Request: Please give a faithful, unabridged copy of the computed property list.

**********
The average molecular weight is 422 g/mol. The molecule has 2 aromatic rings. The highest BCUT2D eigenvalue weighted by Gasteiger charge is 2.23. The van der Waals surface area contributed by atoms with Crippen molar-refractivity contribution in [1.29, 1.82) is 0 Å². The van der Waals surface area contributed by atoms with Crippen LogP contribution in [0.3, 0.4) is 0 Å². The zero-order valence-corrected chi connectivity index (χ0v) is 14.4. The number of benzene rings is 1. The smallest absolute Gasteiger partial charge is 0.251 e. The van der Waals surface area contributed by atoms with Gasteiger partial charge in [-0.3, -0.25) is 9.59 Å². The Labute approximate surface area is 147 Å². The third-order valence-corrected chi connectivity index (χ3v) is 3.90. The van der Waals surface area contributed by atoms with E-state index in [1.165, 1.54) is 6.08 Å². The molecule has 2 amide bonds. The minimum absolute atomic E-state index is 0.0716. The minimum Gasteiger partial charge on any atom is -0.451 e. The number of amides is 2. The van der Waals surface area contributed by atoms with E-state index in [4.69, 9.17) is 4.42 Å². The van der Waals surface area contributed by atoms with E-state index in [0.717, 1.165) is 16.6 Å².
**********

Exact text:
The average molecular weight is 422 g/mol. The molecule has 2 aromatic rings. The highest BCUT2D eigenvalue weighted by Gasteiger charge is 2.23. The van der Waals surface area contributed by atoms with Crippen molar-refractivity contribution in [1.29, 1.82) is 0 Å². The van der Waals surface area contributed by atoms with Crippen LogP contribution in [0.3, 0.4) is 0 Å². The zero-order valence-corrected chi connectivity index (χ0v) is 14.4. The number of benzene rings is 1. The smallest absolute Gasteiger partial charge is 0.251 e. The van der Waals surface area contributed by atoms with Gasteiger partial charge in [-0.3, -0.25) is 9.59 Å². The Labute approximate surface area is 147 Å². The third-order valence-corrected chi connectivity index (χ3v) is 3.90. The van der Waals surface area contributed by atoms with E-state index in [1.165, 1.54) is 6.08 Å². The molecule has 2 amide bonds. The minimum absolute atomic E-state index is 0.0716. The minimum Gasteiger partial charge on any atom is -0.451 e. The number of amides is 2. The van der Waals surface area contributed by atoms with E-state index in [4.69, 9.17) is 4.42 Å². The van der Waals surface area contributed by atoms with E-state index in [0.717, 1.165) is 16.6 Å².